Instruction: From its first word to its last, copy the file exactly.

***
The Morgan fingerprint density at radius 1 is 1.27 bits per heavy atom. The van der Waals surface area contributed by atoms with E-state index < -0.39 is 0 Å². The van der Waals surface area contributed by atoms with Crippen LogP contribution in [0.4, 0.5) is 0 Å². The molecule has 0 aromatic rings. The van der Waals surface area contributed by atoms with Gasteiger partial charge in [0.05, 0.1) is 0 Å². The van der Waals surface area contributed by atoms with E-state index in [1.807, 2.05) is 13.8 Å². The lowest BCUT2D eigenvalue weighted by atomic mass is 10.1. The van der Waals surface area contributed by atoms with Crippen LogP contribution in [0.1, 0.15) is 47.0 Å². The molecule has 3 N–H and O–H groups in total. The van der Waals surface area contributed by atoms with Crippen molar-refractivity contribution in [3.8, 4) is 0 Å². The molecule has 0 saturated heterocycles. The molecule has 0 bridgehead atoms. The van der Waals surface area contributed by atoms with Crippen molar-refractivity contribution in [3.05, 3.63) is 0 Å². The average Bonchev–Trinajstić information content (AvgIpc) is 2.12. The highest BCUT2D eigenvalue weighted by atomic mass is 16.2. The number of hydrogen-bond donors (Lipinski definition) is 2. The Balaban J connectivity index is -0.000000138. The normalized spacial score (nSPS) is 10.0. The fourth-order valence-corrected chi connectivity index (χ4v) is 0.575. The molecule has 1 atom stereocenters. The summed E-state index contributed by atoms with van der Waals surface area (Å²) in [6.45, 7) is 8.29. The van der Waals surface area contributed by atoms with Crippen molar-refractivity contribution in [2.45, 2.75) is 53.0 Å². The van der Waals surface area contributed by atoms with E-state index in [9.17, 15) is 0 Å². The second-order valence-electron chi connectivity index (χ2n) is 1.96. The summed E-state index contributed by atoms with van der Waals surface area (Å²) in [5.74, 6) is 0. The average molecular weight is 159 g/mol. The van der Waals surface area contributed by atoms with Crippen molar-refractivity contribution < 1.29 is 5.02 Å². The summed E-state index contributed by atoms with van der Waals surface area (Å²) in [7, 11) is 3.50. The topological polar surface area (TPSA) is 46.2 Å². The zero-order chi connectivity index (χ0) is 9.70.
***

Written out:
The Morgan fingerprint density at radius 1 is 1.27 bits per heavy atom. The van der Waals surface area contributed by atoms with E-state index < -0.39 is 0 Å². The van der Waals surface area contributed by atoms with Crippen LogP contribution in [0.4, 0.5) is 0 Å². The molecule has 0 aromatic rings. The van der Waals surface area contributed by atoms with Gasteiger partial charge in [0.05, 0.1) is 0 Å². The van der Waals surface area contributed by atoms with E-state index in [1.807, 2.05) is 13.8 Å². The lowest BCUT2D eigenvalue weighted by atomic mass is 10.1. The van der Waals surface area contributed by atoms with Crippen LogP contribution in [0.1, 0.15) is 47.0 Å². The molecule has 3 N–H and O–H groups in total. The van der Waals surface area contributed by atoms with Crippen molar-refractivity contribution in [3.8, 4) is 0 Å². The molecule has 0 saturated heterocycles. The molecule has 0 bridgehead atoms. The van der Waals surface area contributed by atoms with Crippen molar-refractivity contribution in [3.05, 3.63) is 0 Å². The average Bonchev–Trinajstić information content (AvgIpc) is 2.12. The highest BCUT2D eigenvalue weighted by atomic mass is 16.2. The number of hydrogen-bond donors (Lipinski definition) is 2. The Balaban J connectivity index is -0.000000138. The normalized spacial score (nSPS) is 10.0. The fourth-order valence-corrected chi connectivity index (χ4v) is 0.575. The molecule has 1 atom stereocenters. The summed E-state index contributed by atoms with van der Waals surface area (Å²) in [6.45, 7) is 8.29. The van der Waals surface area contributed by atoms with Crippen molar-refractivity contribution in [2.45, 2.75) is 53.0 Å². The van der Waals surface area contributed by atoms with E-state index in [9.17, 15) is 0 Å². The second-order valence-electron chi connectivity index (χ2n) is 1.96. The summed E-state index contributed by atoms with van der Waals surface area (Å²) in [5.74, 6) is 0. The average molecular weight is 159 g/mol. The van der Waals surface area contributed by atoms with Crippen molar-refractivity contribution < 1.29 is 5.02 Å². The summed E-state index contributed by atoms with van der Waals surface area (Å²) in [7, 11) is 3.50. The topological polar surface area (TPSA) is 46.2 Å². The zero-order chi connectivity index (χ0) is 9.70.